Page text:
The Take Back Nigeria Movement has condemned the Nigerian government for failing to participate at the signing of Africa Continental Free Trade Agreement in Rwanda last week.
The political group, led by Sahara Reporters’ publisher Yele Sowore, said Nigeria missed out on a major opportunity to champion the cause of progress in Africa because of President Muhammadu Buhari’s “shambolic approach to governance.”
On March 21, African leaders gathered in Kigali, the Rwandan capital, to sign the African Continental Free Trade Agreement (AfCFTA) to create a unified market for about 1.2 billion people across the continent.
Forty-four countries signed the deal, which has been described as the largest free trade agreement since the creation of the World Trade Organisation in 1995. It was aimed at boosting trade amongst African countries with a combined gross domestic product of $3.4 trillion by eliminating borders and tariffs on goods and services within the continent.
The deal was conceived in 2012 and negotiations formally opened in 2015. Mr. Buhari abruptly canceled a trip to Kigali, citing labour and legal issues. The countries signed the deal with the intention of continuing with negotiations on other critical details throughout the year.
Buhari had since raised an economic committee to iron out all objections that Nigeria may have against the deal with the hope of signing up later.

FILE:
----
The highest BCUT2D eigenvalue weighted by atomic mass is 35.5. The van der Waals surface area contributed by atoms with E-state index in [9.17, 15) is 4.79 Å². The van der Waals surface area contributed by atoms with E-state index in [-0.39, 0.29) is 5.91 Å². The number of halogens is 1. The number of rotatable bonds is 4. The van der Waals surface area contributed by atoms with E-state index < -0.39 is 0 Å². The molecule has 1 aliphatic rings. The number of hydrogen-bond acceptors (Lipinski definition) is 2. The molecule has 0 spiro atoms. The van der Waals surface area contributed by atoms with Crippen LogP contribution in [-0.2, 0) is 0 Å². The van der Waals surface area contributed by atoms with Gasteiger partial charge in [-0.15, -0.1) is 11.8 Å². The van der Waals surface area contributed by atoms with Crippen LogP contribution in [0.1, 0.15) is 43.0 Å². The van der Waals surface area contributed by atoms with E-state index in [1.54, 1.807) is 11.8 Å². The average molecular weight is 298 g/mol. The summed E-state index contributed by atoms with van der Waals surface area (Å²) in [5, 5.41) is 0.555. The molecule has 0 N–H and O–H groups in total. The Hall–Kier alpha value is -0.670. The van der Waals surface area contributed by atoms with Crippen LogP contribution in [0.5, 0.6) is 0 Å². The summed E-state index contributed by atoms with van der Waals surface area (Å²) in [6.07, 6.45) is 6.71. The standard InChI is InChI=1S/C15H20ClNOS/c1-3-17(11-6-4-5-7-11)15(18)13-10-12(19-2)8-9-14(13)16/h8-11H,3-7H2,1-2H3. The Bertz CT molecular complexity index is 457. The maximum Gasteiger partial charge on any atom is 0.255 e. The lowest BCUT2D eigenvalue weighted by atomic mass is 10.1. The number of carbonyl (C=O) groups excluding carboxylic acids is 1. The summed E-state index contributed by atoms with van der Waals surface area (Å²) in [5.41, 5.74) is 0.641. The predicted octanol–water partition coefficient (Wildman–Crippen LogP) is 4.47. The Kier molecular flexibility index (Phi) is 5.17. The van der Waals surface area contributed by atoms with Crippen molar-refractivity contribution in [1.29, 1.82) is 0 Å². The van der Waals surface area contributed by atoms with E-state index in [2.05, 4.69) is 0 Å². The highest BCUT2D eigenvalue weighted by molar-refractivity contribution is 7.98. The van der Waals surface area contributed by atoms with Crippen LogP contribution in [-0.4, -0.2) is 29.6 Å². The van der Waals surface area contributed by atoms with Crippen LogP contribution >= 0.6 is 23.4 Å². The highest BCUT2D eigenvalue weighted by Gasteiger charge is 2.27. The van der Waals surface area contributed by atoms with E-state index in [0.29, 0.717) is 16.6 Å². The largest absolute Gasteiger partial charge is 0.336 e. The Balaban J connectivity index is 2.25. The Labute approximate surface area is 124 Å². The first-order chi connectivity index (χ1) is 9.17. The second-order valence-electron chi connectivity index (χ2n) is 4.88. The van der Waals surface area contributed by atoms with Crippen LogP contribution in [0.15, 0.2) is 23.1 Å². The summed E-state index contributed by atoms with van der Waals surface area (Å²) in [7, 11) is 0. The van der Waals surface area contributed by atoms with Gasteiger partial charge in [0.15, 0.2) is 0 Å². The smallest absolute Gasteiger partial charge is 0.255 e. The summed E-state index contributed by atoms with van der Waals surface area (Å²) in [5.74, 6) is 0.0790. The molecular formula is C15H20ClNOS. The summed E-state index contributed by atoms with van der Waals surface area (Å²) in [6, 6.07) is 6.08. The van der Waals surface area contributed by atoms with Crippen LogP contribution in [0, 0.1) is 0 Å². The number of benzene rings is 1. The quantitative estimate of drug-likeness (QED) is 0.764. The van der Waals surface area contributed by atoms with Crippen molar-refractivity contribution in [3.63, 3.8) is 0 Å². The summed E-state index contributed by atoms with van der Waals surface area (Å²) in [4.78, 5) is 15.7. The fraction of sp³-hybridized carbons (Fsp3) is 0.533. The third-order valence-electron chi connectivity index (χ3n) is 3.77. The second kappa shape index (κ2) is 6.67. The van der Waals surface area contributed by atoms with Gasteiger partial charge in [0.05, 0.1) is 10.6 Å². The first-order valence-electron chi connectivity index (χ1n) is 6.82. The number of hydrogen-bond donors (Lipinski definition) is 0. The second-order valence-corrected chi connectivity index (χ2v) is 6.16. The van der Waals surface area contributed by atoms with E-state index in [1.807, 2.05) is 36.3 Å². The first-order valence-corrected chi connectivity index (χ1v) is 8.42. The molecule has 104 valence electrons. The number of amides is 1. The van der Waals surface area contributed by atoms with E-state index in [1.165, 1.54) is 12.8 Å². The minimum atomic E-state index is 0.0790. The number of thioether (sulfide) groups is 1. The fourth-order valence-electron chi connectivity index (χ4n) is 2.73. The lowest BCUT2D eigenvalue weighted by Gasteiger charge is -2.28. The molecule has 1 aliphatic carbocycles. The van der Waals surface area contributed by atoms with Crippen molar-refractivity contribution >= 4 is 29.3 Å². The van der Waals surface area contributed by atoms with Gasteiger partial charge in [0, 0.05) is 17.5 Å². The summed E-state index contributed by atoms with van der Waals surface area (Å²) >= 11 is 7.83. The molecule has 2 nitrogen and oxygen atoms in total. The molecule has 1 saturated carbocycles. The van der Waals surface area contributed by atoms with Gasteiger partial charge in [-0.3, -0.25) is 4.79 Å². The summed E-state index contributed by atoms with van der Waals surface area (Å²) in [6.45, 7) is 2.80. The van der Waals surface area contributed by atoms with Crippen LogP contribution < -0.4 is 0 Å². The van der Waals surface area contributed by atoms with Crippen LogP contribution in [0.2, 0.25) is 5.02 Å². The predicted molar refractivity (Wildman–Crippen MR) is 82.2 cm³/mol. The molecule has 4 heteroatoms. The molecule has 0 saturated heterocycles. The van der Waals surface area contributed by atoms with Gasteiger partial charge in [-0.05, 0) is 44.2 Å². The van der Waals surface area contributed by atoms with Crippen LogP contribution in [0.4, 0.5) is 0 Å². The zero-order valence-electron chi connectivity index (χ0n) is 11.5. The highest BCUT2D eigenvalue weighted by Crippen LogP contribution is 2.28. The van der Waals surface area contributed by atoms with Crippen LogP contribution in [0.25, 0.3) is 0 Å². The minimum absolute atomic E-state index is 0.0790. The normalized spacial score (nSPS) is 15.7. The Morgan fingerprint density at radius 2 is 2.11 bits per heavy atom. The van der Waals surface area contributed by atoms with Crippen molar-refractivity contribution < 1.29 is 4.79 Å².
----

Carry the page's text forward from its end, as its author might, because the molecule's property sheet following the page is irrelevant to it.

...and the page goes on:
But Sowore, in a statement sent to TheNewsGuru.com Thursday morning, said this was not enough, saying Nigeria should have taken the leadership.
“Nigeria is Africa’s most populous nation and its largest economy and should have taken a key role in shaping the negotiations and the eventual agreement so that it would be beneficial to Nigeria’s economic and security interests.
“Instead of providing leadership, the Muhammadu Buhari government has exported its shambolic approach to governance at home to the continental stage. Just days after the Federal Executive Council (FEC) approved Nigeria’s participation in the agreement, the Buhari government announced it would no longer be participating because “some key stakeholders were not consulted.”
“It is unconscionable that it is at this late stage in the process that the Buhari government is realising that it ought to have engaged with Stakeholders,” Sowore said.
Recall that former President Olusegun Obasanjo had also last week joined other critics to lampoon Buhari and about a dozen other African heads of state for failing to sign the deal, describing their action as criminal.
Sowore said Take Back Nigeria Movement “believes that the economy of a nation as large as Nigeria, and decisions that impact the lives of almost 200 million people should not be taken lightly or on the whims of one man.”
The group promised to champion economic growth, protection of Nigerian economy, strong national security, amongst other developmental measures.
“Their voices will not be considered at the last minute, as has become the practice of the Buhari government,” it said.